SPCR Power Supply Test Rig, v.4 (and v.4.1)

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We examine power supplies in a number of different ways, starting first with their electrical characteristics. The various electrical tests are detailed in the next section.

There are two aspects of our test platform that make it unique in the world of PSU testing. They include:

  • Thorough Acoustic Testing & Analysis
  • Thermally Realistic Conditions

These particular aspects are important enough for us to present an overview about them.

1) Thorough Acoustic Testing & Analysis
We use three methods of assessing noise:

  • Sensitive lab-grade sound level meter (SLM) to record sound pressure level (SPL) from one meter distance in a test room with very low ambient noise (<20 dBA ambient) at many power levels from 40W on up to full rated output.
  • Audio recordings made with a sensitive pro quality microphone and prosumer digital sound system to capture the noise made by the power supply at selected points, from 1m and 30cm (1ft) distances. These recordings are converted to high quality MP3s for readers to download for listening comparisons. It's the next best thing to actually hearing the PSUs yourself in our lab.
  • Careful listening and detailed descriptions of the sound level and quality. We consider this the most important part of the acoustic analysis. 90% of what we know about a products acoustics can be learned with careful listening under varied conditions. In combination with our measurements, listening helps us to identify and confirm the effects of measured parameters on noise, and any other effects not documented or detected in other ways. These include instances of tonal noise, periodic or cycling noise,
    (Note: When measuring or recording the noise, the power supply loader's internal fans and all other noise sources are turned off.)

2) Thermally Realistic Conditions
A primary feature of the test system is a simulated mid-tower case with modest airflow. The heat generated in the load tester by the output of the tested PSU is forced directly into the simulated mid-tower case. The higher the output power, the greater the heat in the test box. It replicates the thermal conditions faced by a PSU in a real PC: The total power a computer draws at the AC outlet is precisely the amount of heat that it generates. Our test box is a close simulation of actual-use conditions for a PSU in a typical quiet mid-tower case. A very quiet 120mm fan fan performs the same role as a back panel exhaust in a mid-tower case. This fan is decouple-mounted in foam to minimize noise and is voltage limited to provide under 20 CFM of measured airflow. Noise from the PSU is measured from a meter away at every test load point, from 40W up to maximum rated power, with all other noise sources in the room turned off.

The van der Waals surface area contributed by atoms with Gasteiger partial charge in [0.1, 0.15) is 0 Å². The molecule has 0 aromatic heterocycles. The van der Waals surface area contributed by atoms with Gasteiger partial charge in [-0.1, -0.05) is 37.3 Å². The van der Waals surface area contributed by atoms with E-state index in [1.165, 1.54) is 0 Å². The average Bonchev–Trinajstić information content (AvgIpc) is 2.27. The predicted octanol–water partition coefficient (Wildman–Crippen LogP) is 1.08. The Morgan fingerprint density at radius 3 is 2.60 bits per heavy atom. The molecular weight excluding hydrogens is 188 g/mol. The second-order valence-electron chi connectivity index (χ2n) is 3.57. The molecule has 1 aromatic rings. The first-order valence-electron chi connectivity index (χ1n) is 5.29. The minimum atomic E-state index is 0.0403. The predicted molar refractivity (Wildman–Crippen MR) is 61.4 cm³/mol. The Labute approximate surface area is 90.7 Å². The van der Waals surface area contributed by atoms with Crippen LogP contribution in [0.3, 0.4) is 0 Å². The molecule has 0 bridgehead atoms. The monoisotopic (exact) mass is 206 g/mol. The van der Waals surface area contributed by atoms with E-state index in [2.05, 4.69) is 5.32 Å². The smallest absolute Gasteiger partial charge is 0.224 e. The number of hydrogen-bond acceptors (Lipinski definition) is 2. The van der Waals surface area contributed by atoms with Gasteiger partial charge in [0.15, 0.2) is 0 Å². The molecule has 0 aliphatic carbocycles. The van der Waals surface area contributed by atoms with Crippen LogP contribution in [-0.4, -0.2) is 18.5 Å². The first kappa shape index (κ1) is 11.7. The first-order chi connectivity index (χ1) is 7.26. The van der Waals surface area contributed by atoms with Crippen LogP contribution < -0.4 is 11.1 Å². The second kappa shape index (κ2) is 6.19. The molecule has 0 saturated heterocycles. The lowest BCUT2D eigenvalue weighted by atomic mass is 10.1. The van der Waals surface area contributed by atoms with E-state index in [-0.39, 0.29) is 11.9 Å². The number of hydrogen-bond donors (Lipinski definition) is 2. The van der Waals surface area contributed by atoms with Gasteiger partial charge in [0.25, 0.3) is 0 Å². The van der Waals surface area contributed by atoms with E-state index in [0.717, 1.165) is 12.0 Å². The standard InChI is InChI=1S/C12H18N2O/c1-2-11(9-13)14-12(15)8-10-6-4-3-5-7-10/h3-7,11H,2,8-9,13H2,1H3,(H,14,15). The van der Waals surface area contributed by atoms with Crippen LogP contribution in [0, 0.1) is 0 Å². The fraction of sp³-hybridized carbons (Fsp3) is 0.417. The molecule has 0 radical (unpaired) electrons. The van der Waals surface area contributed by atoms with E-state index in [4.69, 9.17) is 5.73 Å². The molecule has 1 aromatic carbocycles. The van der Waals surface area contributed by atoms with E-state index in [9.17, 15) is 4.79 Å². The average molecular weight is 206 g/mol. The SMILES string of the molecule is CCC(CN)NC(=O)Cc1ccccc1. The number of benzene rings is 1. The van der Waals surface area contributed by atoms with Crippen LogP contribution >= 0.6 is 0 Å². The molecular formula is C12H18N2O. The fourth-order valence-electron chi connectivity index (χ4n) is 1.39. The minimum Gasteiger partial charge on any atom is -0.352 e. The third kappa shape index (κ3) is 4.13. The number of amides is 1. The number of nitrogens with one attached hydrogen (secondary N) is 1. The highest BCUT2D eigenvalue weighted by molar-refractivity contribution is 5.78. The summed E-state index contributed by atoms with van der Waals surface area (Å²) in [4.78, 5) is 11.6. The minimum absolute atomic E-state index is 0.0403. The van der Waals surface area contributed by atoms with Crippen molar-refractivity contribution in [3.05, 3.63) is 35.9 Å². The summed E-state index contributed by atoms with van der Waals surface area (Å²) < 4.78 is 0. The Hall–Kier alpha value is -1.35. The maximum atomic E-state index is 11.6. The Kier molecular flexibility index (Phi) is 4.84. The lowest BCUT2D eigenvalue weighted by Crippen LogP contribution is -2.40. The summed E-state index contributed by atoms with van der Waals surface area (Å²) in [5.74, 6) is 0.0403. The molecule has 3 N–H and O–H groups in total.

There are several advantages to this setup:

  • Because almost all PSU fans today are thermally controlled, the noise produced by a power supply in our test rig is very close to the noise it would produce at the same ambient temperature and the same loads in a real computer. In contrast, most other PSU test schemes we've seen measure the noise only at idle and in typical <25°C room temperature . The result is unrealistically low noise readings. Others use SLMs that cannot read below 30 or 40 dBA, and so end up placing the SLM microphone just a few inches away from the noise source, which is far too close for any chance at accuracy, even for comparison's sake. In truth, few PSU reviews actually consider noise in any but the most casual way.
  • Temperature affects electronic performance. At high load, high temperature can limit maximum power and/or reduce efficiency. Our tests show the PSU's power conversion efficiency and stability in thermally realistic conditions (read: hot) rather than the typical undemanding static 20~25°C of most other test setups.

Photo shows wooden case used for thermal simulation of quiet, low-airflow mid tower case. Note exhaust fan decouple-mounted in foam. A thermal sensor is placed at the exhaust of the PSU, and its fan lead tapped to monitor voltage. The
DBS-2100 PSU load tester pressed up against the wooden box actually feeds its internal heat into the box via four slow 80mm fans.

The four cooling fans of the DBS-2100 PSU load tester feeds the heat generated by the loading resistors into the thermal simulation case. NOTE: The wooden box as shown above was in an earlier incarnation.

It is important to note that the room in which the power supplies are tested is almost always very quiet, typically <20 dBA, more often <18 dBA. If it is a noisy day (due to rain, wind, or lawn mowers) we wait until it's quieter to conduct any recordings. listening tests or sound measurements.

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